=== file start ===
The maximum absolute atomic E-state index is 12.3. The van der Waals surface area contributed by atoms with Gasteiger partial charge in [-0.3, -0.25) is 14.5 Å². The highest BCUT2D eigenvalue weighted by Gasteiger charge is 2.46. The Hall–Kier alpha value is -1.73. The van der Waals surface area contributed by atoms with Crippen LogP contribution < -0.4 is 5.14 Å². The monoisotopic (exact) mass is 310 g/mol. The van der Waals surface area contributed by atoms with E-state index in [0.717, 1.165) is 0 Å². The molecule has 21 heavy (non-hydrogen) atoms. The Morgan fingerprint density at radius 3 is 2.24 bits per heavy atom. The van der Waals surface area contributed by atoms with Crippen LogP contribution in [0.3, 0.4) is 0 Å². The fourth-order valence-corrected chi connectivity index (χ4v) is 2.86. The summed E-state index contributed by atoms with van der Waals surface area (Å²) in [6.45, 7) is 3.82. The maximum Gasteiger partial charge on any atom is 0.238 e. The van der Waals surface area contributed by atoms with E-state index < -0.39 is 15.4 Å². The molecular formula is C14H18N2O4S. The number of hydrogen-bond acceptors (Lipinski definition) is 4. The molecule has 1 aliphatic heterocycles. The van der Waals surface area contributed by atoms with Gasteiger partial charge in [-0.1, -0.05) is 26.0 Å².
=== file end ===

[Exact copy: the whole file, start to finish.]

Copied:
The maximum absolute atomic E-state index is 12.3. The van der Waals surface area contributed by atoms with Gasteiger partial charge in [-0.3, -0.25) is 14.5 Å². The highest BCUT2D eigenvalue weighted by Gasteiger charge is 2.46. The Hall–Kier alpha value is -1.73. The van der Waals surface area contributed by atoms with Crippen LogP contribution < -0.4 is 5.14 Å². The monoisotopic (exact) mass is 310 g/mol. The van der Waals surface area contributed by atoms with E-state index in [0.717, 1.165) is 0 Å². The molecule has 21 heavy (non-hydrogen) atoms. The Morgan fingerprint density at radius 3 is 2.24 bits per heavy atom. The van der Waals surface area contributed by atoms with Crippen LogP contribution in [0.3, 0.4) is 0 Å². The fourth-order valence-corrected chi connectivity index (χ4v) is 2.86. The summed E-state index contributed by atoms with van der Waals surface area (Å²) in [6.45, 7) is 3.82. The maximum Gasteiger partial charge on any atom is 0.238 e. The van der Waals surface area contributed by atoms with E-state index < -0.39 is 15.4 Å². The molecular formula is C14H18N2O4S. The number of hydrogen-bond acceptors (Lipinski definition) is 4. The molecule has 1 aliphatic heterocycles. The van der Waals surface area contributed by atoms with Gasteiger partial charge in [-0.1, -0.05) is 26.0 Å².